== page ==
Partial reversibility of malignant transformations

The malignant transformation induced by Mycoplasma species is also different from that caused by other pathogens in that the process is reversible. The state of reversal is, however, only possible up to a certain point during the infection. The window of time when reversibility is possible varies greatly; it depends primarily on the Mycoplasma involved. In the case of M. fermentans, the transformation is reversible until around week 11 of infection and starts to become irreversible between weeks 11 and 18.[32] If the bacteria are killed using antibiotics[32] (i.e. ciprofloxacin[31] or Clarithromycin[41]) before the irreversible stage, the infected cells should return to normal.

Connections to cancer in vivo and future research[edit]

Epidemiologic, genetic, and molecular studies suggest infection and inflammation initiate certain cancers, including those of the prostate. M. genitalium and M. hyorhinis induce malignant phenotype in benign human prostate cells (BPH-1) that were not tumorigenic after 19 weeks of exposure. [36]

Types of cancer associated with Mycoplasma[edit]

Colon cancer: In a study to understand the effects of Mycoplasma contamination on the quality of cultured human colon cancer cells, a positive correlation was found between the number of M. hyorhinis cells present in the sample and the percentage of CD133-positive cells (a glycoprotein with an unknown function).[42]

Gastric cancer: Strong evidence indicates the infection of M. hyorhinis contributes to the development of cancer within the stomach and increases the likelihood of malignant cancer cell development.[43]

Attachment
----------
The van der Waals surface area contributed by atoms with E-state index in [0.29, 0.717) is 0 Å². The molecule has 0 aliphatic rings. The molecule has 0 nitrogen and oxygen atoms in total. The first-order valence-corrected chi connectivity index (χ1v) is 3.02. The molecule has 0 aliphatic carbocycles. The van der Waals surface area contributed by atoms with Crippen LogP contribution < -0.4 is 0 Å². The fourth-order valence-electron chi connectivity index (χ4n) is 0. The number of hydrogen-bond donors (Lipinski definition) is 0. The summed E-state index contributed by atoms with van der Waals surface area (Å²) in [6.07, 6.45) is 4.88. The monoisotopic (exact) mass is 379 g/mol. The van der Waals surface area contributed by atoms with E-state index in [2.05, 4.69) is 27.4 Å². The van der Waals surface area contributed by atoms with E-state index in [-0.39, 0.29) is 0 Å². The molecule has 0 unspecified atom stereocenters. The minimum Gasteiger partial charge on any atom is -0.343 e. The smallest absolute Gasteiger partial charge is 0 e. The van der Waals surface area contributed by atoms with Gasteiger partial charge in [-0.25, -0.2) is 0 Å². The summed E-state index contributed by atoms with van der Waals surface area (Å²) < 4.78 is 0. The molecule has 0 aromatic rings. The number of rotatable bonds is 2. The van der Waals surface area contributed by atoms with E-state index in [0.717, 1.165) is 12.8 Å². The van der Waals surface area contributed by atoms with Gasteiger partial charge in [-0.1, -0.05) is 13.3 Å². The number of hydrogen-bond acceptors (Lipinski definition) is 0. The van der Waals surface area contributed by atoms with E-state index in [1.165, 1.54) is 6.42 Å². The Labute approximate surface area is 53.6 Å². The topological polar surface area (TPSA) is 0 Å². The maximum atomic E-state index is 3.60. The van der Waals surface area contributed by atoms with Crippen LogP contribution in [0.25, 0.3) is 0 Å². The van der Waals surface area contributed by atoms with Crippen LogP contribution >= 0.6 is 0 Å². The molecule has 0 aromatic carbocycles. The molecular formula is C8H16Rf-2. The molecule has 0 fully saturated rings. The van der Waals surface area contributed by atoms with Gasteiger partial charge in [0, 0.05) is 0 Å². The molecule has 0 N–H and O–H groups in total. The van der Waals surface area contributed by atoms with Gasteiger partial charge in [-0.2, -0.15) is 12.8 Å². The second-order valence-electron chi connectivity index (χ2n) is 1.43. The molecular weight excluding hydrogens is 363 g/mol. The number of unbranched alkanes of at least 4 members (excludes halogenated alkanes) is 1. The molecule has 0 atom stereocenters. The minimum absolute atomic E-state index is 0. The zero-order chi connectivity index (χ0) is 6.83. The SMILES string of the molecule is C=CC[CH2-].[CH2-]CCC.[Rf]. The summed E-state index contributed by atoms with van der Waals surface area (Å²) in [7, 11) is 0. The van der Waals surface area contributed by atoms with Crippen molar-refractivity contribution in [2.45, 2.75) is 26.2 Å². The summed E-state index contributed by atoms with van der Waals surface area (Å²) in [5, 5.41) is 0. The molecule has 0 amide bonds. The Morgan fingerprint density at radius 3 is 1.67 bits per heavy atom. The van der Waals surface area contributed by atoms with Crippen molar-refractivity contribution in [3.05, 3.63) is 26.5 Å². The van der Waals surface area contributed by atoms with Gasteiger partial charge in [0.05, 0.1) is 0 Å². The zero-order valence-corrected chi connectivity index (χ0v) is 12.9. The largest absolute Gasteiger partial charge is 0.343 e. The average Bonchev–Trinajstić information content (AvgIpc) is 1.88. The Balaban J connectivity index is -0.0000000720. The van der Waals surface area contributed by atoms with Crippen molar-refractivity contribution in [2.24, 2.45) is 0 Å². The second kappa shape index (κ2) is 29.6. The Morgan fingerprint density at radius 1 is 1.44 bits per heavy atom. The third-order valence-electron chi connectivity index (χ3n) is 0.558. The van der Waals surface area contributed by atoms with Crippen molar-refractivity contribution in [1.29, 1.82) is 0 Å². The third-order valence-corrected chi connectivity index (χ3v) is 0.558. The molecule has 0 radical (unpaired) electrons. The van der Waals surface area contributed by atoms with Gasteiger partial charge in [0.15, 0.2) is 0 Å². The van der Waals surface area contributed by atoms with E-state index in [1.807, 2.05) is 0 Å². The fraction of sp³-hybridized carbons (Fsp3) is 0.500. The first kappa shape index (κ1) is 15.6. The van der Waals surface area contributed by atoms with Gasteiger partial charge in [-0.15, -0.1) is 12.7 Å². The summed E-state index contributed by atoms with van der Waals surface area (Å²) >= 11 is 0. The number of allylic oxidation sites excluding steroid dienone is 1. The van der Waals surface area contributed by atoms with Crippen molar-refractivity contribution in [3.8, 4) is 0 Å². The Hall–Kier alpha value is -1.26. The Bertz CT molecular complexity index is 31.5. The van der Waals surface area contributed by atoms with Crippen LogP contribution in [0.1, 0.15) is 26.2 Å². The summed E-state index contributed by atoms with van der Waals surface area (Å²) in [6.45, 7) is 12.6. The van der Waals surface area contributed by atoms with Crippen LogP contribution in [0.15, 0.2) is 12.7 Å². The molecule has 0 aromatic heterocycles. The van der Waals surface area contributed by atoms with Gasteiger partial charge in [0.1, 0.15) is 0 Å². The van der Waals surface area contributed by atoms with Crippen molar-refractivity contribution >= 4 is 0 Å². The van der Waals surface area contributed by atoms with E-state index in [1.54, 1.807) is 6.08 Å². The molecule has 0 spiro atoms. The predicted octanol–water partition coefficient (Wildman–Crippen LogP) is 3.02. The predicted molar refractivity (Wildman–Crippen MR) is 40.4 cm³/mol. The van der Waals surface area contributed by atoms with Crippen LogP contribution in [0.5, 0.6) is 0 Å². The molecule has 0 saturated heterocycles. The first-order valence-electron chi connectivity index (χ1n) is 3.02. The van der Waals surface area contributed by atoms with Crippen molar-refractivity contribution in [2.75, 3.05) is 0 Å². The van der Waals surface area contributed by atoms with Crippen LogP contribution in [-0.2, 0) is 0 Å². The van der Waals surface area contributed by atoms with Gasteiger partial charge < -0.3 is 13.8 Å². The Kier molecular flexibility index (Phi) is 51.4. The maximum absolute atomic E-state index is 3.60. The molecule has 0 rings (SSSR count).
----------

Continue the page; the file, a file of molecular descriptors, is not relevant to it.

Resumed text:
Lung cancer: Studies on lung cancer have supported the belief that more than a coincidental positive correlation exists between the appearance of Mycoplasma strains in patients and the infection with tumorigenesis.[44]

Prostate cancer: p37, a protein encoded for by M. hyorhinis, has been found to promote the invasiveness of prostate cancer cells. The protein also causes the growth, morphology, and gene expression of the cells to change, causing them to become a more aggressive phenotype.[45]

Renal cancer: Patients with renal cell carcinoma (RCC) exhibited a significantly high amount of Mycoplasma sp. compared with the healthy control group. This suggests Mycoplasma may play a role in the development of RCC.[41]

See also[edit]


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External links[edit]